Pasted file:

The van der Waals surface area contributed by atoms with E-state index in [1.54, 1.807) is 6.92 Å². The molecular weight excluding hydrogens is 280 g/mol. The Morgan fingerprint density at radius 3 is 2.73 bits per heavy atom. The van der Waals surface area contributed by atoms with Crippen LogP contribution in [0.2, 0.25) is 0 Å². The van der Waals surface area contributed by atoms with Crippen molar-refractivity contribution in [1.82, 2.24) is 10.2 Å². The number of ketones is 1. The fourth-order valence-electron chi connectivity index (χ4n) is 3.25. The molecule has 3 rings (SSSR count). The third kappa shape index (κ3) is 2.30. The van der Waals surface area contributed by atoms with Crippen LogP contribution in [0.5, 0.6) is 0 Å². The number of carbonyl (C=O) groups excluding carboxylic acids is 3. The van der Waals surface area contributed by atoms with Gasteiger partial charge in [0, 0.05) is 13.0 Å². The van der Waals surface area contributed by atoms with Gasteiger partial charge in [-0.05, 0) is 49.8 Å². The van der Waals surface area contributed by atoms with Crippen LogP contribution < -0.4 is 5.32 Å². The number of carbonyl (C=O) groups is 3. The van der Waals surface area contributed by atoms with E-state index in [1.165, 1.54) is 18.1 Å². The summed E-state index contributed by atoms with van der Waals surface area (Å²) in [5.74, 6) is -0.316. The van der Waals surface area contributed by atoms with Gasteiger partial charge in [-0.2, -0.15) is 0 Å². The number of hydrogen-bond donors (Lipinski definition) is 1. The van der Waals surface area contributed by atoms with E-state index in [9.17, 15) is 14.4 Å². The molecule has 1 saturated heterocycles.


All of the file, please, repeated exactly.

The van der Waals surface area contributed by atoms with E-state index in [1.54, 1.807) is 6.92 Å². The molecular weight excluding hydrogens is 280 g/mol. The Morgan fingerprint density at radius 3 is 2.73 bits per heavy atom. The van der Waals surface area contributed by atoms with Crippen LogP contribution in [0.2, 0.25) is 0 Å². The van der Waals surface area contributed by atoms with Crippen molar-refractivity contribution in [1.82, 2.24) is 10.2 Å². The number of ketones is 1. The fourth-order valence-electron chi connectivity index (χ4n) is 3.25. The molecule has 3 rings (SSSR count). The third kappa shape index (κ3) is 2.30. The van der Waals surface area contributed by atoms with Crippen LogP contribution in [0.5, 0.6) is 0 Å². The number of carbonyl (C=O) groups excluding carboxylic acids is 3. The van der Waals surface area contributed by atoms with Gasteiger partial charge in [0, 0.05) is 13.0 Å². The van der Waals surface area contributed by atoms with Gasteiger partial charge in [-0.05, 0) is 49.8 Å². The van der Waals surface area contributed by atoms with Crippen LogP contribution < -0.4 is 5.32 Å². The number of carbonyl (C=O) groups is 3. The van der Waals surface area contributed by atoms with E-state index in [1.165, 1.54) is 18.1 Å². The summed E-state index contributed by atoms with van der Waals surface area (Å²) in [5.74, 6) is -0.316. The van der Waals surface area contributed by atoms with Gasteiger partial charge in [-0.2, -0.15) is 0 Å². The number of hydrogen-bond donors (Lipinski definition) is 1. The van der Waals surface area contributed by atoms with E-state index in [9.17, 15) is 14.4 Å². The molecule has 1 saturated heterocycles.